Prop 57 does two things. First, it broadly creates a good behavior credit program for current nonviolent offenders to get parole once their primary sentence is served. Second, it transfers the decision about whether juveniles should be tried in adult court from prosecutors to juvenile court judges.
The state will have net savings from those inmates released from prison onto parole that could be tens of millions of dollars. Likely the costs to implement the law of a few million dollars per year spread over all counties.
Proponents’ Arguments For:
Proponents argue that California’s prison population has grown dramatically and costs more than $10 billion every year. In 2009, the Supreme Court ruled California’s prison conditions unconstitutional and overcrowded, and mandated the state reduce its prison population. Prop 57 gives California a safe and effective way to comply with the mandate and avoid a court-ordered release of dangerous prisoners.
This measure will not simply dump violent criminals back onto the street. Only nonviolent offenders are eligible for the program, and even they must demonstrate a consistent pattern of good behavior. Prop 57 make this easier for inmates because it offers them credit for working or getting educated while prison. This will save taxpayer dollars by reducing prison spending and reducing recidivism, while at the same time keeping the most dangerous offenders locked up.
Prop 57 also addresses the rising problem of juveniles who are tried as adults and become career criminals. The current system does nothing to actually rehabilitate criminals once incarcerated, which leads to higher recidivism and crime rates. Evidence also shows that juveniles who are tried in juvenile systems, which are often accompanied by rehab programs, re-offend less. Prop 57 moves the decision about whether or not to try a juvenile as an adult and focus on punishment, or to try them as a juvenile and focus on rehabilitation, from the prosecutors to the juvenile court judges.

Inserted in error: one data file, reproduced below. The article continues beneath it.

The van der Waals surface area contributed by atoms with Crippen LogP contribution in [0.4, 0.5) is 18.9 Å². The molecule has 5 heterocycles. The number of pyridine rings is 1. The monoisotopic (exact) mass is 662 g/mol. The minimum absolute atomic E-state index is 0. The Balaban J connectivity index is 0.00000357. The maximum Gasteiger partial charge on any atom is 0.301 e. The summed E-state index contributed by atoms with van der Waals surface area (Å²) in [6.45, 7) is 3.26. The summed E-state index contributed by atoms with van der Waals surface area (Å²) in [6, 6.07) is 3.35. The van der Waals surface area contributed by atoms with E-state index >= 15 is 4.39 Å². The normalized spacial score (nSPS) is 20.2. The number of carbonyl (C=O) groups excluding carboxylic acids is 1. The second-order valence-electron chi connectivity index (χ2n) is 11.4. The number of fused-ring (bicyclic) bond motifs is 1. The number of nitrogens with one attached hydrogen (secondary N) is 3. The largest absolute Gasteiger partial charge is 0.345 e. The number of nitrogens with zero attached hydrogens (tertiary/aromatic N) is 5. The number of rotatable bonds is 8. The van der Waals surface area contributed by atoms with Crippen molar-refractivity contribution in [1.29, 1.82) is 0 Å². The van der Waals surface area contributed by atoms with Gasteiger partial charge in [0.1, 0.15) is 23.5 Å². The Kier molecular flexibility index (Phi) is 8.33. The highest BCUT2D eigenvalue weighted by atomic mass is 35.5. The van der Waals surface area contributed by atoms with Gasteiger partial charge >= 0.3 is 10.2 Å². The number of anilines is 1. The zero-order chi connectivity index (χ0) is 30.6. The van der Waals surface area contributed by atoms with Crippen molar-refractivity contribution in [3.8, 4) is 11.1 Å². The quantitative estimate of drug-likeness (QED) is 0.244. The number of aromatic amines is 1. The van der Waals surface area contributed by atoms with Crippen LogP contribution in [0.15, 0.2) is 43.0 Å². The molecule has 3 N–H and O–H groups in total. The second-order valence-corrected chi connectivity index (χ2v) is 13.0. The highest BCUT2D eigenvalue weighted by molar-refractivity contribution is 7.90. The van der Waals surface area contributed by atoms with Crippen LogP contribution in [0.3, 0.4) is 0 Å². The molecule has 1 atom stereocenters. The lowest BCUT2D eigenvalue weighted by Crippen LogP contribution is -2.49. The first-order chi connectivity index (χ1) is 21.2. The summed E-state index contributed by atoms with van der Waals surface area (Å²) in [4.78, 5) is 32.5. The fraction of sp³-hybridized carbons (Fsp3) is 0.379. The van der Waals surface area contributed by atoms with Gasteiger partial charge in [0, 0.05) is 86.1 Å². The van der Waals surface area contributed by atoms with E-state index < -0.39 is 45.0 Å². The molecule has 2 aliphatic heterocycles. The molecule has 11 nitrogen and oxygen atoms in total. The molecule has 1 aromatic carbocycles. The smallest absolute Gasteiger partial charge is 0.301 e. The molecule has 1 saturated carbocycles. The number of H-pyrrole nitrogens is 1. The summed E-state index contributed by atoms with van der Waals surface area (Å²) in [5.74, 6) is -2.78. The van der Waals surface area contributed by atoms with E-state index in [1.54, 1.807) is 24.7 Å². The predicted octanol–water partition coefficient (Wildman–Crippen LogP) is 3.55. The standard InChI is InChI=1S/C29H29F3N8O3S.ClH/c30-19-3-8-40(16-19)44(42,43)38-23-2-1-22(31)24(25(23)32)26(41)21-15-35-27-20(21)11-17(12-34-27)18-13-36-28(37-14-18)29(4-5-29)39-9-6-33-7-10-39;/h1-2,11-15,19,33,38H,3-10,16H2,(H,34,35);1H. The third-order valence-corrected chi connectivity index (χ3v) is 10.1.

While Prop 57 provides an incentive for non-violent felons to demonstrate they deserve parole, no one is automatically released, or entitled to release from prison, under Prop 57. To be released on parole, all inmates must be non-violent offenders in the first place who served their primary sentence, must demonstrate rehabilitation to the satisfaction of the Board of Parole Hearings, and will be supervised by law enforcement after release..
Opponents’ Arguments Against:
Opponents argue that Prop 57 will allow criminals convicted of many crimes such as rape, lewd acts against a child, gang gun crimes and human trafficking to be released early from prison because the poorly written law fails to define “non-violent felonies” to exclude a great many heinous and even violent crimes.
Prop 57 would allow unelected bureaucrats to reduce sentences for violent felons and career criminals, ignoring judges who impose multiple sentences. The provisions of many victim protection measures such as Marsy’s Law, 3 Strikes, and the Victims Bill of Rights—all approved by voters—would be effectively overturned by Prop 57. Worse, new parole hearing requirements would force victims to re-testify, and thereby relive the crimes against them.
Prop 57 would instate all these new privileges and rights for convicted criminals into the California Constitution, where they cannot be changed by the legislature. Violent crime was up 10% in California last year, making Prop 57’s provisions affect at least 15,000 dangerous criminals. In this way, Prop 57 would make all Californians less safe.
Prop 57 takes a sensible approach to dealing with overcrowding in California prisons and avoiding court-ordered releases of prisoners, but makes a crucial error in not defining the specific offenses it would address.
Proponents say Prop 57 would make about 7,000 California inmates eligible for parole, of which 5,700 already are eligible under a court order. Opponents say the law would make 15,000 inmates eligible for parole. The two sides are not using the same definition of “non-violent felon” and neither existing state law nor Prop 57 imposes a precise definition.
Prop 57 does say that the Department of Corrections and Rehabilitation must create regulations to implement the law, and it is possible those regulations could impose a precise operating definition of “non-violent” felonies that would eliminate the most serious problems the opponents raise.
Yet, proponents are correct that California’s prison system does little to rehabilitate inmates and so suffers from a very high recidivism rate. Creating incentives to rehabilitate while relieving overcrowding with an orderly and controlled process is clearly better than a rushed release via a court-order. And one or the other will happen. If the voters or the legislature cannot figure out how to move some people safely out of the prison system, then court orders will do it for them.